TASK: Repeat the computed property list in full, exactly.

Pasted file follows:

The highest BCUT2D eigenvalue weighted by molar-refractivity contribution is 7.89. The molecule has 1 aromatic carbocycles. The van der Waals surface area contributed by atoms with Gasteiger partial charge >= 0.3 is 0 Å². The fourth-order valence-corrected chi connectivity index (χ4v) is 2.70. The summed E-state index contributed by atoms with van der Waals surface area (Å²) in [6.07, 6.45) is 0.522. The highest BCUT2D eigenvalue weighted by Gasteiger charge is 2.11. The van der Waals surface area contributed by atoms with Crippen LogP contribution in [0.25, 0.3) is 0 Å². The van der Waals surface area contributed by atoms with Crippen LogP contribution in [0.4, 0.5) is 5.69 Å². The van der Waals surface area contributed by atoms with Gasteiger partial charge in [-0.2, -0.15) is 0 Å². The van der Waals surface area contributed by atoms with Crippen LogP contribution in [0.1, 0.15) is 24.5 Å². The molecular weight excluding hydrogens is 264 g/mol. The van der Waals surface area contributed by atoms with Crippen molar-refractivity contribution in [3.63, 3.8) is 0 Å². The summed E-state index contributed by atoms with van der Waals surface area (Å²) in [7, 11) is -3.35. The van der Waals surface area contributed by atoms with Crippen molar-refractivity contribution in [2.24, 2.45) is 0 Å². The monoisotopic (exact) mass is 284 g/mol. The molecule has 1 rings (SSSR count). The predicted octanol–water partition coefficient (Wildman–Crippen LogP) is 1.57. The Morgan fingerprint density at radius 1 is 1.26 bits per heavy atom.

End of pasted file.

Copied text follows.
The highest BCUT2D eigenvalue weighted by molar-refractivity contribution is 7.89. The molecule has 1 aromatic carbocycles. The van der Waals surface area contributed by atoms with Gasteiger partial charge >= 0.3 is 0 Å². The fourth-order valence-corrected chi connectivity index (χ4v) is 2.70. The summed E-state index contributed by atoms with van der Waals surface area (Å²) in [6.07, 6.45) is 0.522. The highest BCUT2D eigenvalue weighted by Gasteiger charge is 2.11. The van der Waals surface area contributed by atoms with Crippen LogP contribution in [0.25, 0.3) is 0 Å². The van der Waals surface area contributed by atoms with Crippen LogP contribution in [0.4, 0.5) is 5.69 Å². The van der Waals surface area contributed by atoms with Gasteiger partial charge in [-0.2, -0.15) is 0 Å². The van der Waals surface area contributed by atoms with Crippen LogP contribution in [0.1, 0.15) is 24.5 Å². The molecular weight excluding hydrogens is 264 g/mol. The van der Waals surface area contributed by atoms with Crippen molar-refractivity contribution in [3.63, 3.8) is 0 Å². The summed E-state index contributed by atoms with van der Waals surface area (Å²) in [7, 11) is -3.35. The van der Waals surface area contributed by atoms with Crippen molar-refractivity contribution in [2.24, 2.45) is 0 Å². The monoisotopic (exact) mass is 284 g/mol. The molecule has 1 rings (SSSR count). The predicted octanol–water partition coefficient (Wildman–Crippen LogP) is 1.57. The Morgan fingerprint density at radius 1 is 1.26 bits per heavy atom.